1999-00 -- 05-06 Academic Years
28 September 1999: Ed Scanlon (Morgan Park HS)
showed us how to change "orange juice" into a "strawberry float." (handout) He placed a beaker with a solution in it into the middle of a large tray. It had the color or orange juice. He then quickly poured a colorless liquid into it, and it immediately bubbled up and turned from orange to red! Neat! But how does this work? Why does it happen!? Ed told us the "orange juice" was made by mixing 100 gm baking soda into 200 ml water in a 500 ml beaker. Add 3 good squeezes of dish soap and mix well. Add about one tablespoon of glycerin and stir well. Add methyl orange solution (an acid-base indicator) to give the mixture an orange juice color. This was the "orange juice" that we saw. It was orange in color because the baking soda is basic, giving the solution a pH greater than 7. Methyl orange has an orange color in a basic solution. When Ed added the colorless liquid, he was adding about 100 ml of HCl to the "orange juice." The following reaction occurred:
NaHCO3 + HCl ---> NaCl + H2O + CO2 (gas).
The solution turns from basic to acid, shifting the pH to less than 7, and turning the color of the methyl orange indicator to a pink-red, "strawberry." The CO2 bubbled up as a gas. Soap and glycerin mixtures are used for blowing bubbles that will last, so the bubbles foam up and it looks like a "soda." What a good way to motivate student interest in chemistry! Thanks, Ed!
12 October 1999: Ken Schug [IIT Professor of Chemistry]
23 November 1999: Karlene Joseph [Lane Tech High School]
The Science: The hydrophobic and hydrophilic reaction of the soap in milk and water. They also think the soap acts in milk because it cuts grease, which is a soluble fat in milk. She also introduced us to photosynthesis and its parts by doing a photosynthesis play. We acted as parts in photosynthesis, like H+, electron transport chain, light, photosystems I and 11, primary electron acceptors, thylakoid, stroma, ATP synthase, NADP, and Enzyme. A lot of fun was had in making ATP and NADPH in the light reactions.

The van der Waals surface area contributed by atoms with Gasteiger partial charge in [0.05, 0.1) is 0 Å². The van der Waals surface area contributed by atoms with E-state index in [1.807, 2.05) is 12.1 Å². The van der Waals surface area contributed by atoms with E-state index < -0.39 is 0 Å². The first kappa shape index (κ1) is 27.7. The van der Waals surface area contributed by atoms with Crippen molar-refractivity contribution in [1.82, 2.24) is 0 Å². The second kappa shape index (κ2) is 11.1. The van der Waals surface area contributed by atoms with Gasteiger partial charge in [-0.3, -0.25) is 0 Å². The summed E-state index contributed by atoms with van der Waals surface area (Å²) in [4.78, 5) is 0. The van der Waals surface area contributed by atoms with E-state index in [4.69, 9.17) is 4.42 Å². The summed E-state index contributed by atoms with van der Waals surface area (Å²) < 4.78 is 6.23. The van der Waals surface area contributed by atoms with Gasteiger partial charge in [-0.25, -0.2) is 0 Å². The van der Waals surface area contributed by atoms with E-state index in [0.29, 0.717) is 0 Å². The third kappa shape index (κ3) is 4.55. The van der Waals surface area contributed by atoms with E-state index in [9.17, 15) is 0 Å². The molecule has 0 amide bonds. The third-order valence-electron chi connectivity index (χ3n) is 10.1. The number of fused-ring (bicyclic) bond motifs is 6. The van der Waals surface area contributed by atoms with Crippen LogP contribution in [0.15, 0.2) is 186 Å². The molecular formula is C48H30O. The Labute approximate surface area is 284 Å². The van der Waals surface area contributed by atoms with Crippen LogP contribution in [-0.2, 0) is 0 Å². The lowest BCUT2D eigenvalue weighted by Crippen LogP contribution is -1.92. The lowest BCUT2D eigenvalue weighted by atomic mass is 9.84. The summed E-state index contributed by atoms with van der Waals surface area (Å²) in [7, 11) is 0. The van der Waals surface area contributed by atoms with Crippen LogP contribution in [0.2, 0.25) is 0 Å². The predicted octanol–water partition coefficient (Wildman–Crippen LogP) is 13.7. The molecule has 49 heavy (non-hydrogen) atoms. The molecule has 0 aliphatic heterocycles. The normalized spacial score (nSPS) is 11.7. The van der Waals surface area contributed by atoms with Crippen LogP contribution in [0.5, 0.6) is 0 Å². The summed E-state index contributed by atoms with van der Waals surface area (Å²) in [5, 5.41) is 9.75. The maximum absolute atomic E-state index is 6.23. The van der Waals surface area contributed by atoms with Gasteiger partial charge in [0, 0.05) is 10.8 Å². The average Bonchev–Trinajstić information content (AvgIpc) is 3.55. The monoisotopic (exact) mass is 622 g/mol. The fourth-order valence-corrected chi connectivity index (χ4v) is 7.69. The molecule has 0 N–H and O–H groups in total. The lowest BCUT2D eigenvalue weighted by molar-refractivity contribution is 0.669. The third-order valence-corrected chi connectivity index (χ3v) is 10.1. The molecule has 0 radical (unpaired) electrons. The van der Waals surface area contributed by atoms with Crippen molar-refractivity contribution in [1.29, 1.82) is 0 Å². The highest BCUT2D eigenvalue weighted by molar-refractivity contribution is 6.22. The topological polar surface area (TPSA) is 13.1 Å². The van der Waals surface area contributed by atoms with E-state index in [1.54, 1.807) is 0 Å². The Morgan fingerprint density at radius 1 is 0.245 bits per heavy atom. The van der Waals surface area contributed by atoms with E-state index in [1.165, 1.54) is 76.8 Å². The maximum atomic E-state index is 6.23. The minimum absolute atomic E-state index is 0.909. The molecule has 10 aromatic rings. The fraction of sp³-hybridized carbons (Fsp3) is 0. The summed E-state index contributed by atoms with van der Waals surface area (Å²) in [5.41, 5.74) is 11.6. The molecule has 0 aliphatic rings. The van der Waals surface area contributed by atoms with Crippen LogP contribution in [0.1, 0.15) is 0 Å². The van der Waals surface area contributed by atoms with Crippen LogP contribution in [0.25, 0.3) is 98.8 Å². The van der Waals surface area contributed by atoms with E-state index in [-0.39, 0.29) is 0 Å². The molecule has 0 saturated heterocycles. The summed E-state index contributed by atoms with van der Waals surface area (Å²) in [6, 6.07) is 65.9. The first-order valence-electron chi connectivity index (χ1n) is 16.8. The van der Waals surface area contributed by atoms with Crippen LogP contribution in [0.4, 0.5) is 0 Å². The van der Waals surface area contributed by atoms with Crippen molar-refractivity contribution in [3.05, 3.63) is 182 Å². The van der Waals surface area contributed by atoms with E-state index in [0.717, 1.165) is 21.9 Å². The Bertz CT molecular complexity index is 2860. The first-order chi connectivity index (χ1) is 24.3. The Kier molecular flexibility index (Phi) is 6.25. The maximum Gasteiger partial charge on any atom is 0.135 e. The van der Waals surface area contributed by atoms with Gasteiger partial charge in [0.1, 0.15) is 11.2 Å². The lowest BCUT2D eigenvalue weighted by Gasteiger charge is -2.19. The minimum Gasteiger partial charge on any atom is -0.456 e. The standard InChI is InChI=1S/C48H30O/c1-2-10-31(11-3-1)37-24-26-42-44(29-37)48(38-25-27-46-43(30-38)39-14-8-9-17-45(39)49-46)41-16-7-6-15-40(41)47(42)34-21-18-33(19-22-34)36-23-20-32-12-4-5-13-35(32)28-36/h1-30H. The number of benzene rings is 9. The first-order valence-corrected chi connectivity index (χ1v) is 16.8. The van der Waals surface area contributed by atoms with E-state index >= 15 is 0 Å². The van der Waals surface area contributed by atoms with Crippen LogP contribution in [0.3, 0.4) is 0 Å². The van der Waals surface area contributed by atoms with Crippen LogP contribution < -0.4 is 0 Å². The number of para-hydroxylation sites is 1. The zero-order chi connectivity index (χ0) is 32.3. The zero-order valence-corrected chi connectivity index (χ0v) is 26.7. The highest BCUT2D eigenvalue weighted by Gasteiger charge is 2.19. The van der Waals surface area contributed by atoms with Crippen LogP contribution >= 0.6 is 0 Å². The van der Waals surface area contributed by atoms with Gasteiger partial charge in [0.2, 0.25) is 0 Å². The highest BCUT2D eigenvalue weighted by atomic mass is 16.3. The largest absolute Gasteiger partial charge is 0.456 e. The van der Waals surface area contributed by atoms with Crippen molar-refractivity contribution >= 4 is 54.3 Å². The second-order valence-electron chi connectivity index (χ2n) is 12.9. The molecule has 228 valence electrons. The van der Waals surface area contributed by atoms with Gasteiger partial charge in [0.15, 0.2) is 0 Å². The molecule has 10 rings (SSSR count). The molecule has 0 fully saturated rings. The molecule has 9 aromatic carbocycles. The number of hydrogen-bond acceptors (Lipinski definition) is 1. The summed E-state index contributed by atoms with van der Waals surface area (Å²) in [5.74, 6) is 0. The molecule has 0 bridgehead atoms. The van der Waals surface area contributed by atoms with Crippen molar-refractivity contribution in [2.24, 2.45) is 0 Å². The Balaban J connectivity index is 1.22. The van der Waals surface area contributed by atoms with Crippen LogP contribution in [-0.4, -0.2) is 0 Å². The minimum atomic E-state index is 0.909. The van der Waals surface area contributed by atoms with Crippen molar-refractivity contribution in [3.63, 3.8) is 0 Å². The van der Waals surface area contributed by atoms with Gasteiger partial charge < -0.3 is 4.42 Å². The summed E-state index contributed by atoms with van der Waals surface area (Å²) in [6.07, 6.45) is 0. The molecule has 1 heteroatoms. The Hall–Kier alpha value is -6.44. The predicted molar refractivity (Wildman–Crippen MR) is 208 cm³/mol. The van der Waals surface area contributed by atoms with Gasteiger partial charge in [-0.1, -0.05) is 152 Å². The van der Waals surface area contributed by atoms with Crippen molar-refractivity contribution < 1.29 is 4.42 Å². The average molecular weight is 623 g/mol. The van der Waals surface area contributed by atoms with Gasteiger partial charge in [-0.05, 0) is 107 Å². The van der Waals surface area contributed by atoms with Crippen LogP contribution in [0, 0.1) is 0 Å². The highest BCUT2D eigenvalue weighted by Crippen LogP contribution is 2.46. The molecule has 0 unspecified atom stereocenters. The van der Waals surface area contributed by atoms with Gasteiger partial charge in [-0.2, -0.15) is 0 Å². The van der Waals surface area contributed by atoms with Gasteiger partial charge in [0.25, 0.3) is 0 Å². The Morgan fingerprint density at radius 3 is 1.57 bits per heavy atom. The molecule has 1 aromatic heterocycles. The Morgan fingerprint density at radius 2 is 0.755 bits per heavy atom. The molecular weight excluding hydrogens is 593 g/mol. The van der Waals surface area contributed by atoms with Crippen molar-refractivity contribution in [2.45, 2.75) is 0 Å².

12 September 2000: Karlene Joseph (Lane Tech HS)
had us write hidden messages on 8.5 in x 11 in paper by using phenolphthalein as an invisible ink. When we sprayed the paper with an ammonia solution (a base), the phenolphthalein turned red, and our messages appeared. Spraying with vinegar (acetic acid) caused the red to turn clear so the messages would disappear!
Now that she had us "hooked," Karlene did a titration of 15 ml of vinegar with ammonia using phenolphthalein as an indicator, and we found that about 12 ml of ammonia was needed to turn the vinegar to deep pink. Thus, the molarity of the ammonia was 15/12 = 1.25 times that of the vinegar. A wonderful phenomenological approach, Karlene!
10 October 2000: Pat Riley (Lincoln Park HS)
showed us how to investigate antacids as bases. Each group of us received 4 resealable plastic sandwich bags. To each we added these ingredients:
Note: Cabbage juice is a chemical indicator of pH by its color. We used a hammer to crush one tablet of each of 4 different antacids, and we then added each to a different bag. We squeezed each bag until the color change caused by the antacid was complete, and recorded the approximate color. If a pH chart for cabbage juice were available, one would match the final color to a particular pH. [See the website http://chemistry.about.com/library/weekly/aa012803a.htm] The color changes as the acid (acetic acid in the vinegar) is neutralized to some extent by the antacid. The color is pink at the start (indicating low or acid pH), but was converted to blue, to green, to yellow (most basic pH) by the antacids. We inferred, from the color changes, that there were different amounts of base (sodium bicarbonate) delivered by the different antacid tablets. Cool! Such useful and good ideas to use with our students!
20 November 2000: Pat Riley [Lincoln Park HS] Ionic bonding
versus Covalent Bonding
Ionic compounds are usually hard, brittle, and water soluble, with high melting points. They can conduct electricity when dissolved in water. Molecular compounds can be soft, hard, or flexible; are usually less water soluble; have lower melting points; and cannot conduct electricity when dissolved in water. So, we guess that A and C were covalent, whereas B and D were ionic.
Then we performed a solubility test in water for each of the samples
What is going to happen next?!
DON'T MISS IT!
30 January 2001: Therese Donatello (St Edwards School):
She made the analogy between displacement reactions and two teams of dancers, male and female, exchanging partners. In other words male: and female partners in dance ® positive ions: + and negative ions: - in chemical reactions.